Flight, February 1932
GERMAN AIR UNION'S TWO STANDARD PLANES FOR HOME CONSTRUCTION
By EDWIN P. A. HEINZE
Handicapped by lack of funds, German light plane clubs have held, a competition for designs for machines suitable for construction by club members. Two such designs
have now been approved, and the machines are described below
THE German aviation clubs are handicapped compared with those of other nations by having to rely entirely on their own means for the acquirement of aircraft. Owing to the Peace Treaty, the German Government is not allowed to subsidise the clubs. This, naturally, is a heavy drawback to the whole movement, but it cannot quench the enthusiasm of German youth. For some years past now the German aviation clubs have successfully built their own gliders and sailplanes, and the experience in handicrafts thus obtained has encouraged the German Air Union, with which the majority of clubs are affiliated, to develop motor-driven machines, which the club members can build in their club workshops. Last year the Union held a design competition intended to develop a single-seater practice aircraft, and two of the most promising designs were adopted and have now been completed by the designers under the auspices of the Union. The trial machines were demonstrated for the first time at the Central Airport of Berlin before members of the Press on February 9, and created an exceedingly good impression. The designers are the well-known sailplane constructor Mayer, formerly assistant tutor at the Aachen College of Engineering (now tutor at the Stettin College of Engineering) and a group of students at the Berlin College of Engineering.
The plane designed by Mayer is a robust structure entirely built of wood. It is remarkable to note that both Mayer and the student group have selected as the most suitable type of machine a parasol monoplane with strut-braced wings. Whereas the Berlin student group, however, has designed a rather elegant machine of considerable aerodynamical merits requiring no little skill in the making, Mayer has purposely designed his plane along somewhat rougher lines, keeping in mind primarily ease of construction and avoiding all parts requiring particular skill or experience. The wing of his machine has the same section all through, so that a single jig will serve to construct all ribs. Also the wing has the same camber below as above, i.e., it is symmetrical, so that, incidentally this machine, given an engine of about 40 h.p., is fully capable of stunt flying, inverted flying, etc. The wing consists of two sections, which can be taken down and hung up on the side of the fuselage, where special fittings are provided for this purpose. Owing to the double camber, the wing is very stiff. It has one spar and, except for the trailing edge, it is covered with veneer, the trailing edge and ailerons being fabric covered.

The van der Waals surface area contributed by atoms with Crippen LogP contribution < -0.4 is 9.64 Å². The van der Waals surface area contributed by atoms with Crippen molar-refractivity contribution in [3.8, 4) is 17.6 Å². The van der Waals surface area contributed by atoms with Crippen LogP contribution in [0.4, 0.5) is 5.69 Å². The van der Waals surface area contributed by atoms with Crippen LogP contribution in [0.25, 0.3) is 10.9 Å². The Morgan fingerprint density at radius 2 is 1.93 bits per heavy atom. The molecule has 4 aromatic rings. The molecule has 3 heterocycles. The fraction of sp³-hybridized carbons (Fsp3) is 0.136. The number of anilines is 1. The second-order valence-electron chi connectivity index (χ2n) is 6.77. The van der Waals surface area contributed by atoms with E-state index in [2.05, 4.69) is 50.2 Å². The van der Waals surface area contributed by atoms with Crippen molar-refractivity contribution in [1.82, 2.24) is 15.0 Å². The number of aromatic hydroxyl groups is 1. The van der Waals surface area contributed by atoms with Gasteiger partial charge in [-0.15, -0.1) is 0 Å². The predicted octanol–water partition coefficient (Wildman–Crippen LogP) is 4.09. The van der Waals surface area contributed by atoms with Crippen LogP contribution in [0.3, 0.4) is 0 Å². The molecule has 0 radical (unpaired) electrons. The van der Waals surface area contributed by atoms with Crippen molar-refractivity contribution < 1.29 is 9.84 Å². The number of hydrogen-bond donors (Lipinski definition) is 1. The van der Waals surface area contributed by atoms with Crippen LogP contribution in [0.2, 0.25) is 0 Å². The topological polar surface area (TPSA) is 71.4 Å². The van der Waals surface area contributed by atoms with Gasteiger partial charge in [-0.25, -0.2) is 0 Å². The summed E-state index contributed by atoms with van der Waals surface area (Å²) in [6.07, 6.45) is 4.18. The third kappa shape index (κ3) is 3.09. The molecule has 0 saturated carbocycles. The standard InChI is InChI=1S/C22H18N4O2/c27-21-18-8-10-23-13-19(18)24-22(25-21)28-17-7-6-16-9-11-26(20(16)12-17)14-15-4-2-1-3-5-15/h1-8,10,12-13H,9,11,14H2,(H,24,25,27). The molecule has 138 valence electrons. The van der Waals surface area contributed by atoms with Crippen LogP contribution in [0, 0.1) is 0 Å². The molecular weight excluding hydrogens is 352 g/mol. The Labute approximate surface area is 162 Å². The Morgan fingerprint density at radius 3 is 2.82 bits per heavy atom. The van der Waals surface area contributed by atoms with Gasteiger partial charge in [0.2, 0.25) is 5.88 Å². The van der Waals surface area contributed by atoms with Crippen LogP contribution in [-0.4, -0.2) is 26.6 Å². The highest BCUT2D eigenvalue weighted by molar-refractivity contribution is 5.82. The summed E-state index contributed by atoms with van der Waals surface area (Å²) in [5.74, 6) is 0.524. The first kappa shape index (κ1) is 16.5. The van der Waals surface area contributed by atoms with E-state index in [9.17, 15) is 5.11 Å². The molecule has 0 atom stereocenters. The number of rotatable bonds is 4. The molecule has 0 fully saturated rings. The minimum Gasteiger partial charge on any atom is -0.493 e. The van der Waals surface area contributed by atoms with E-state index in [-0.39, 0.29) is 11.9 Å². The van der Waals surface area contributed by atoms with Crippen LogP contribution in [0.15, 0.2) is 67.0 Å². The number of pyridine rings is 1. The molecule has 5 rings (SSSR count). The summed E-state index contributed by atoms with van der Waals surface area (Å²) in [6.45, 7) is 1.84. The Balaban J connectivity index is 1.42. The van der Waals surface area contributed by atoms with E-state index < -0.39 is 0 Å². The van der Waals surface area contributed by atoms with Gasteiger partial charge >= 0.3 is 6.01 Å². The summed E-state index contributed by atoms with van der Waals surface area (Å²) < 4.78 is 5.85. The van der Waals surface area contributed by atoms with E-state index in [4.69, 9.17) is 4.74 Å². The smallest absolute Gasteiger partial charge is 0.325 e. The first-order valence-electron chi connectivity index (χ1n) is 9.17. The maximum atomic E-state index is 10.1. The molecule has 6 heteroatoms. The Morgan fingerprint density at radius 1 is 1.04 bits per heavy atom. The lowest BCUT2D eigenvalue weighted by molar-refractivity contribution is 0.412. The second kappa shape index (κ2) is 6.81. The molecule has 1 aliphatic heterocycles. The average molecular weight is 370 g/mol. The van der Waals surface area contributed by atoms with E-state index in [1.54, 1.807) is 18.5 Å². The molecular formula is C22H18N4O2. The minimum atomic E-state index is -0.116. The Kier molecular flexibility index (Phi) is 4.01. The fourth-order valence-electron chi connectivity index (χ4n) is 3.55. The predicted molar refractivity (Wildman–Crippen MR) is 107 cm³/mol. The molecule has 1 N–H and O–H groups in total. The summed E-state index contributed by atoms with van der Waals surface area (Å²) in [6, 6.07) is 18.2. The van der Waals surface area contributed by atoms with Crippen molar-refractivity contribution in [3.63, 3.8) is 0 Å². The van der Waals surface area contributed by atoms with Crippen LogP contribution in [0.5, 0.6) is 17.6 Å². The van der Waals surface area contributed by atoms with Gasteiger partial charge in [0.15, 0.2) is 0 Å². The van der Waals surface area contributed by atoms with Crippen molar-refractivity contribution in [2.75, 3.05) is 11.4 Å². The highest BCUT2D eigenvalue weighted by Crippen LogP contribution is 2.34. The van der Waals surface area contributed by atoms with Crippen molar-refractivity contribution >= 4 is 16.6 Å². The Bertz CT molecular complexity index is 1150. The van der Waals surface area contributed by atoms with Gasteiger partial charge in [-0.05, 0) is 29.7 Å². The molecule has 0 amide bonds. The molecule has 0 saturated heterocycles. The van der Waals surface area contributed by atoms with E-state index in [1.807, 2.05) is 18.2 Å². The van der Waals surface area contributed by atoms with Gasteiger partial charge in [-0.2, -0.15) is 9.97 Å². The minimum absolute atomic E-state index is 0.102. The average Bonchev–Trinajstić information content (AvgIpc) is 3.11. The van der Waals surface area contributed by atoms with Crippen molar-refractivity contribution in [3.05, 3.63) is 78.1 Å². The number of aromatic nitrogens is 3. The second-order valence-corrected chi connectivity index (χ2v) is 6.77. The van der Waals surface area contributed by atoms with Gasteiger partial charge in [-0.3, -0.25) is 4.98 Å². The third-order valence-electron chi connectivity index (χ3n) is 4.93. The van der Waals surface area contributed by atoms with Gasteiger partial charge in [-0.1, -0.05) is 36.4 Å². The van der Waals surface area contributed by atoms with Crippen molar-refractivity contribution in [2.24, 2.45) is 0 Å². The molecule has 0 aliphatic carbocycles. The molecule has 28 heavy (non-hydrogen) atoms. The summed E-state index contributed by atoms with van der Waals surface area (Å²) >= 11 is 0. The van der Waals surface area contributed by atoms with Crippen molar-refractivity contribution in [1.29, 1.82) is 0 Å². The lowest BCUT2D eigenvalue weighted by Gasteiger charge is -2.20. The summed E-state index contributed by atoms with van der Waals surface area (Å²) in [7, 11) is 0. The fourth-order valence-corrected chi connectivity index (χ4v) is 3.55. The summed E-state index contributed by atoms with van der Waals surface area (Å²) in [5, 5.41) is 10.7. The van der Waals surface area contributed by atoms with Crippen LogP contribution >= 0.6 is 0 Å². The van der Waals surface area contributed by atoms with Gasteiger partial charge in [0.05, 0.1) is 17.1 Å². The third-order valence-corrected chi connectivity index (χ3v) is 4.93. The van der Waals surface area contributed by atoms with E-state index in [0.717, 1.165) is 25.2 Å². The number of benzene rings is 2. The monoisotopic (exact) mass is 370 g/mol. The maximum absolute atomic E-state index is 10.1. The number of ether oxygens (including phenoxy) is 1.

Curious also is that both Mayer and the student group, working entirely independent of one another, have adopted almost exactly the same type of fuselage, which has hexagonal section, and is entirely made of wood. The hexagonal form is aerodynamically very good, as it gives the machines a slim shape. Also it offers good possibilities for fixing the under-carriage and empennage. The wing portions are secured, in Mayer's plane, to a ridge on top of the fuselage. The cockpit is arranged behind the wing, and from it excellent vision is obtained, both the landing wheels being fully visible, while, if the pilot slightly raises himself in his seat, he can easily look over the wing and see straight ahead. This is one of the reasons why this type of monoplane has been chosen, another being that it is more easily controllable in the event of a spin. The wing struts consist also of wood, as club members have more experience in wood-working than in the manipulation of metal. The wing has a span of 32.8 ft., an area of 134 1/2 sq. ft., and the plane weighs, including equipment and the two-cylinder Mercedes engine of 20 h.p. output now mounted, 627 lb. It is capable of taking a load of 220 lb., and its full flying weight, therefore, is 847 lb. A larger engine of 35 to 40 h.p. output, now being prepared by a leading German engine maker, can be fitted. In this case, however, the rather long nose part of the plane would have to be shortened, which would give it a more pleasing appearance, although its present looks are by no means displeasing.
Performance figures have not yet been ascertained, because neither of these machines has yet completed the official tests. On a fair estimate, however, the speed of Mayer's plane amounts to about 72 m.p.h. and that of the student group to 78 m.p.h. with the small engines now fitted. The machines are, in the first place, intended for practice flights over the home ports of the clubs, and, therefore, high speed is not essential. Two-seater planes for home construction are soon to be developed by the German Air Union, too, so that clubs will at no distant date be able to come cheaply in possession of badly-needed aircraft.